Roadblock: When Technology Is IgnoredBy John McCormick | Posted 2002-12-01 Email Print
Re-Thinking HR: What Every CIO Needs to Know About Tomorrow's Workforce
Salespeople are not using the tools they're given.
Salespeople are not using the tools they're given. Prada spent millions of dollars creating a new type of handheld terminal, implementing new technologies to control video monitors, and attaching antennae in tags to thousands of shoes, garments and other products. The idea was to help salespeople interact with customers better, to meet their desires for just the right Prada goods, at the time they wanted them. But Prada sales associates do not pick up the terminals and use them. If front-line workers in your company ignore the technology they're given, what good is it? Here are some of the best practices for getting potentially disinterested staff to adopt new technology and new ways of doing their jobs:
Nothing beats a good education. Stick to practical instruction and on-the-job training. A classroom-type setting might be the most effective way to get across the corporate strategy behind a technology's deployment, but nothing beats field instruction in the real world—on the sales floor, for instance—for getting staff to master new tools. "It's more expensive, but also more effective," say Hung LeHong, a research director at GartnerG2.
Show employees what's in it for them. Employees are quicker to embrace technologies that offer personal benefits. If a handheld sales device is designed to improve customer service and boost sales, chances are it will enable salespeople to do their jobs quicker and boost their commissions as well. Quantify those results, and have managers help them achieve them. The employee has to get something out of it, too, says Charles Troyer, a partner in CSC's consumer goods consulting practice.
It pays to pay. Find a metric that you can reward. Establish a baseline measure—such as the percentage of shoppers who provide personal data via the wireless device—to encourage capturing information in the desired way. Then, give bonuses for reaching higher levels of delivery. It all comes down "to metrics and rewards" says Peter Abell, director of research for AMR Research's retail practice.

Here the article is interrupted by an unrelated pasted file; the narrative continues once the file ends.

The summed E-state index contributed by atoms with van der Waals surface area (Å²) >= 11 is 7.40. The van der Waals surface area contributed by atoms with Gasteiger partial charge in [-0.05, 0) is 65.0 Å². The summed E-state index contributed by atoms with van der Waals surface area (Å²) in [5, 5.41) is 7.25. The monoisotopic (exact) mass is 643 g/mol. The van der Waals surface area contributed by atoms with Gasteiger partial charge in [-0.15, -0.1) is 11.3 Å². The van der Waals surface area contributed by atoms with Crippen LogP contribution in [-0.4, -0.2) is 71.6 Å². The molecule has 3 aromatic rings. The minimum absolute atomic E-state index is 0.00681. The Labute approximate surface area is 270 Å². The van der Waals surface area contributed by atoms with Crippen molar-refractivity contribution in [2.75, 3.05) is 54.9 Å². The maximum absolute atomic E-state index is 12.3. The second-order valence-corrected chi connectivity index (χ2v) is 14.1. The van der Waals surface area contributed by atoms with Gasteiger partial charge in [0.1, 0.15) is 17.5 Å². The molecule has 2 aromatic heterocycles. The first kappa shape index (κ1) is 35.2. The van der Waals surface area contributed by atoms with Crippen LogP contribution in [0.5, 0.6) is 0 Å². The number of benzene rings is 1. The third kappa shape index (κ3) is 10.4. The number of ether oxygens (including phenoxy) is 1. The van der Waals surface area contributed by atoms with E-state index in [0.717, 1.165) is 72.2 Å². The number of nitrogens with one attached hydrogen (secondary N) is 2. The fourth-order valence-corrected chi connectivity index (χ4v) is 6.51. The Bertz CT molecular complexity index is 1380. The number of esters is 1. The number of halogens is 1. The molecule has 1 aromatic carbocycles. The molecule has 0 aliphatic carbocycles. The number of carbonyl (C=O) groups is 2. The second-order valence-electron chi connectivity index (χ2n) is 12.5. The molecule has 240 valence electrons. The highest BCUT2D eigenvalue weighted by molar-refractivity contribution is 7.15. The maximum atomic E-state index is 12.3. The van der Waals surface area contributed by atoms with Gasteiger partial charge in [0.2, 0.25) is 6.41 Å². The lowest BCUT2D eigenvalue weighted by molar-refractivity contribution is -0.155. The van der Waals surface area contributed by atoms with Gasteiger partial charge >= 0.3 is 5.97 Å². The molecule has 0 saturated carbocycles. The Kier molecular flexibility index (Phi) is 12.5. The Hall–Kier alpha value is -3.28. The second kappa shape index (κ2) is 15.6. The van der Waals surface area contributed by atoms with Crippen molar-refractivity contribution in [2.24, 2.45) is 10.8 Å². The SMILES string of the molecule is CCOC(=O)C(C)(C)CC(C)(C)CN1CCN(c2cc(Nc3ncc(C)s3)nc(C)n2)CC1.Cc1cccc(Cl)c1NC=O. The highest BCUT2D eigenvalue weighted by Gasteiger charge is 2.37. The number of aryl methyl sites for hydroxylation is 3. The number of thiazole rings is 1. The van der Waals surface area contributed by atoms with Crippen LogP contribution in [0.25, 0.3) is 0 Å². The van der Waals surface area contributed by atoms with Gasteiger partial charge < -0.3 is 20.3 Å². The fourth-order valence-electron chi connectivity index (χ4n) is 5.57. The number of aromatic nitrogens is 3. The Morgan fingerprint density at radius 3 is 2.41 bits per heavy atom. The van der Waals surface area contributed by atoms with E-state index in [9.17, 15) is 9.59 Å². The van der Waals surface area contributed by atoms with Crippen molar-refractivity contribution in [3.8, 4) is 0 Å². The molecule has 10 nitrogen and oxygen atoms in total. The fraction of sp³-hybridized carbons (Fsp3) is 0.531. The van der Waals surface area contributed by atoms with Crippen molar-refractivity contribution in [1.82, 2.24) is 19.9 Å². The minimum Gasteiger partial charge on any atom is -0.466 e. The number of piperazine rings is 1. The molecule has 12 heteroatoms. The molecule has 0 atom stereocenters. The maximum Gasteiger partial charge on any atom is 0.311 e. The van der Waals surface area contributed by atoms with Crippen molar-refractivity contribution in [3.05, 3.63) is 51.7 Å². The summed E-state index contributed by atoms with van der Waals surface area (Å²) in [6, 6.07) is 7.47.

Work with the unions. In places like warehouses, radio systems can reduce the number of people needed to run them by as much as 20%. "What are your union leaders going to say about a 20% cut in workforce?" Abell asks. He recommends figuring out new roles for the workers and training them for those jobs. "Start doing something proactively," he says, before the union starts doing something proactively to thwart the technology's adoption.
Make sure the equipment you distribute is easy to use. Nothing frustrates a user more than a confusing device with too many functions and buttons. The person just wants to do a job. Design a simple device—or train your users to master one function before teaching them the next.
Level with Luddites. Perhaps 5% of employees will never take to a new technology. If all other obstacles are removed and an employee still doesn't participate, make the person's choice simple: Get with the program or leave.
Burn the boats. Deploying new technology is rarely easy. Don't turn your back on the mission, if you know the final results are clear. "Cortez burned his ships," CSC's Troyer says.